Career summary

Details for Truck Drivers, Light or Delivery Services


Description

Drive a truck or van with a capacity of under 26,000 GVW, primarily to deliver or pick up merchandise or to deliver packages within a specified area. May require use of automatic routing or location software. May load and unload truck.

Tasks

  • Obey traffic laws and follow established traffic and transportation procedures.
  • Turn in receipts and money received from deliveries.
  • Read maps and follow written or verbal geographic directions.
  • Verify the contents of inventory loads against shipping papers.
  • Load and unload trucks, vans, or automobiles.
  • Drive vehicles with capacities under three tons to transport materials to and from specified destinations, such as railroad stations, plants, residences, offices, or within industrial yards.
  • Maintain records, such as vehicle logs, records of cargo, or billing statements, in accordance with regulations.
  • Inspect and maintain vehicle supplies and equipment, such as gas, oil, water, tires, lights, or brakes, to ensure that vehicles are in proper working condition.
  • Present bills and receipts and collect payments for goods delivered or loaded.
  • Report any mechanical problems encountered with vehicles.
  • Perform emergency repairs, such as changing tires or installing light bulbs, fuses, tire chains, or spark plugs.
  • Report delays, accidents, or other traffic and transportation situations to bases or other vehicles, using telephones or mobile two-way radios.
  • Sell products from truck inventory and keep records of sales.
  • Use and maintain the tools or equipment found on commercial vehicles, such as weighing or measuring devices.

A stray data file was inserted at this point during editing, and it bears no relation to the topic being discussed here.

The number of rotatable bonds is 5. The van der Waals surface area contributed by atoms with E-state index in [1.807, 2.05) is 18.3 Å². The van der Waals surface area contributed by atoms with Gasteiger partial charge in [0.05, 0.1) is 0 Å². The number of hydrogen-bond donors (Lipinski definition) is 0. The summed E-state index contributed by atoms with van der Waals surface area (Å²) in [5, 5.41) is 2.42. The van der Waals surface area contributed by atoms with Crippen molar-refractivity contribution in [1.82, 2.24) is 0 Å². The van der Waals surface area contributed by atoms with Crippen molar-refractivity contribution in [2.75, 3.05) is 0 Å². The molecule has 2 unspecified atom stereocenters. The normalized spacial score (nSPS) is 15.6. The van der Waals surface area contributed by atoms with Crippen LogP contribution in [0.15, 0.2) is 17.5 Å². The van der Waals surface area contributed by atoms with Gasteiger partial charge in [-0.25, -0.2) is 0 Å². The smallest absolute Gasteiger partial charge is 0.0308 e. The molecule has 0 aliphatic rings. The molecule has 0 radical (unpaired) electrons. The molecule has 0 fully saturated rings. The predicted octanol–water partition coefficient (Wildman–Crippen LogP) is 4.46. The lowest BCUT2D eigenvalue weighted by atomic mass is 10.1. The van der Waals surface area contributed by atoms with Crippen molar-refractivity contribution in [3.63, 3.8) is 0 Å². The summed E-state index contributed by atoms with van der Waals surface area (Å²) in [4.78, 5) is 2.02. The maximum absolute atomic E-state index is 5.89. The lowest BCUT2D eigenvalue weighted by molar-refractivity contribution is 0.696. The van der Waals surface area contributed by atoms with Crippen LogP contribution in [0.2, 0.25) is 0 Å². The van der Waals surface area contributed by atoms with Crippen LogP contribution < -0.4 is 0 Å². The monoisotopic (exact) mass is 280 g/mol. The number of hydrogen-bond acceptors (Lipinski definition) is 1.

Interests

  • Realistic - Realistic occupations frequently involve work activities that include practical, hands-on problems and solutions. They often deal with plants, animals, and real-world materials like wood, tools, and machinery. Many of the occupations require working outside, and do not involve a lot of paperwork or working closely with others.
  • Conventional - Conventional occupations frequently involve following set procedures and routines. These occupations can include working with data and details more than with ideas. Usually there is a clear line of authority to follow.

Education, training, experience

  • Education - These occupations usually require a high school diploma.
  • Training - Employees in these occupations need anywhere from a few months to one year of working with experienced employees. A recognized apprenticeship program may be associated with these occupations.
  • Experience - Some previous work-related skill, knowledge, or experience is usually needed. For example, a teller would benefit from experience working directly with the public.

Knowledge

  • Transportation - Knowledge of principles and methods for moving people or goods by air, rail, sea, or road, including the relative costs and benefits.
  • Customer and Personal Service - Knowledge of principles and processes for providing customer and personal services. This includes customer needs assessment, meeting quality standards for services, and evaluation of customer satisfaction.

Skills

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